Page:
Published online Apr 28, 2021. doi: 10.13105/wjma.v9.i2.193
Peer-review started: January 28, 2021
First decision: February 24, 2021
Revised: March 31, 2021
Accepted: April 23, 2021
Article in press: April 23, 2021
Published online: April 28, 2021
Liver injury is a common complication of infection by the severe acute respiratory syndrome coronavirus 2 (SARS-CoV-2) virus. The utility of laboratory hematology data in the diagnosis and risk stratification of patients with coronavirus disease 2019 (COVID-19) has not been comprehensively examined.
To address the following. (1) Are the abnormalities in hematologic parameters seen in the general population of patients with COVID-19 also seen in those patients with associated liver injury? (2) Is liver injury in COVID-19 a sign of severe disease and does liver injury correlate with hematologic markers of severe disease? And (3) What is the quality of this evidence?
To address these questions, a comprehensive systematic review was performed. We searched the peer reviewed medical literature using MEDLINE (PubMed interface), Web of Science, and EMBASE for cohort studies that specifically addressed liver injury and COVID-19 without limitation of date of publication or language. A quality assessment of the studies was performed using the Newcastle-Ottawa Scale.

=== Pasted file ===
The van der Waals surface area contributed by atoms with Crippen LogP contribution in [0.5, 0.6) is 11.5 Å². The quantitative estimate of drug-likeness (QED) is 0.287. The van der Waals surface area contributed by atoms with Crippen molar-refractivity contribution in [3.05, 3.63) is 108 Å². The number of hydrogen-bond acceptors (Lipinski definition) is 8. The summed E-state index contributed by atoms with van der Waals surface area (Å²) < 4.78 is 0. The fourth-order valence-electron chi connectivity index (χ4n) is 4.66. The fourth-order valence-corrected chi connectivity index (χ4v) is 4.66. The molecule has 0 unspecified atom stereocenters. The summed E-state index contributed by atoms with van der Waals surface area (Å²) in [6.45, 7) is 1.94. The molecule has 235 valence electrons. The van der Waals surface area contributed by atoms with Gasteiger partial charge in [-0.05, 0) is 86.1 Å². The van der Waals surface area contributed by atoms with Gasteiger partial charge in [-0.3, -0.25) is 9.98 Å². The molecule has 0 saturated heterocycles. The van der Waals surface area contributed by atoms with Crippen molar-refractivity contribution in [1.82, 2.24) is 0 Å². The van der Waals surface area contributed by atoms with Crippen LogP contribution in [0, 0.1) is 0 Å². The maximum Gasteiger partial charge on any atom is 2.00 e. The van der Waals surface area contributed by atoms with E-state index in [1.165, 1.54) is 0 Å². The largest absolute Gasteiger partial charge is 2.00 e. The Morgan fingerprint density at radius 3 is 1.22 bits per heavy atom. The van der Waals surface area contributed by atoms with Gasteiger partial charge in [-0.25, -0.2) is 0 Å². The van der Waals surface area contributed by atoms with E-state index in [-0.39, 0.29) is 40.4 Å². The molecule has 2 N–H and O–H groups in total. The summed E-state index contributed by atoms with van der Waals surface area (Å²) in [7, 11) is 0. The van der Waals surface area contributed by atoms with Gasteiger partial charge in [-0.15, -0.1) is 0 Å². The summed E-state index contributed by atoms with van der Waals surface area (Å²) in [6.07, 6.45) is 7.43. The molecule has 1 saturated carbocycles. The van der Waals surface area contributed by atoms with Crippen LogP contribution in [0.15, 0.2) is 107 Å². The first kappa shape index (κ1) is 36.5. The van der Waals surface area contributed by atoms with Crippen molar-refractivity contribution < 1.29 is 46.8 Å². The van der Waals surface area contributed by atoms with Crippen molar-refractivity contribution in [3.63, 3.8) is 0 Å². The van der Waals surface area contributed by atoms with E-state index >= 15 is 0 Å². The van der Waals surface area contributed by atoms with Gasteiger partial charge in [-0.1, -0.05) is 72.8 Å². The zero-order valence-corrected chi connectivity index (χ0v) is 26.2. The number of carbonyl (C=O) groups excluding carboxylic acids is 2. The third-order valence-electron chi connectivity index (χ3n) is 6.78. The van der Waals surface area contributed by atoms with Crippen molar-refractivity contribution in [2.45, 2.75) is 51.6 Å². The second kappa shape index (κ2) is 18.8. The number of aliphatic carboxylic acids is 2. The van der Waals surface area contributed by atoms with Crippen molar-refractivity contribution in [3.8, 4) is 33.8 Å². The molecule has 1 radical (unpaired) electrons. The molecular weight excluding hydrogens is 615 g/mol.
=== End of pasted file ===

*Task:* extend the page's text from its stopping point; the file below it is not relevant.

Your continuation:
Thirty-two articles were suitable for inclusion in our systematic review. These included 22 articles with a cohort of COVID-19 patients with liver injury, 5 comparing non-severe vs severe COVID-19 populations in which liver injury was addressed, and 5 other cohort studies with a focus on liver injury. White blood cell count, absolute neutrophil count, absolute lymphocyte count (ALC), and hemoglobin were the parameters most helpful in distinguishing COVID-19 with liver injury from COVID-19 without liver injury. ALC and d-dimer were identified as being potentially useful in distinguishing non-severe from severe COVID-19. Liver injury was more frequently seen in cohorts with severe disease. Most studies were of high quality (24/48, 86%) with 4/28 (14%) of moderate quality and 0 of low quality.
Our study supports the use of select hematologic parameters in diagnosis and risk stratification of liver injury in COVID-19 patients. Although of overall high quality, the current medical literature is limited by the small number of studies with high statistical power and the variable definition of COVID-19 liver injury in the literature.
Core Tip: The use of laboratory hematology data as biomarkers of disease has not been examined for coronavirus disease 2019 (COVID-19) patients with liver injury, and the clinical significance of liver injury in COVID-19 is unclear. By means of a systematic review we showed that blood cell count, absolute neutrophil count, absolute lymphocyte count (ALC), and hemoglobin are of potential use in identifying liver failure in COVID-19. ALC and d-dimer have potential utility in distinguishing severe from non-severe disease in patients with liver injury. Our findings provide a rationale for further studies with sufficiently large numbers of patients and rigorous definition of liver injury to validate these findings.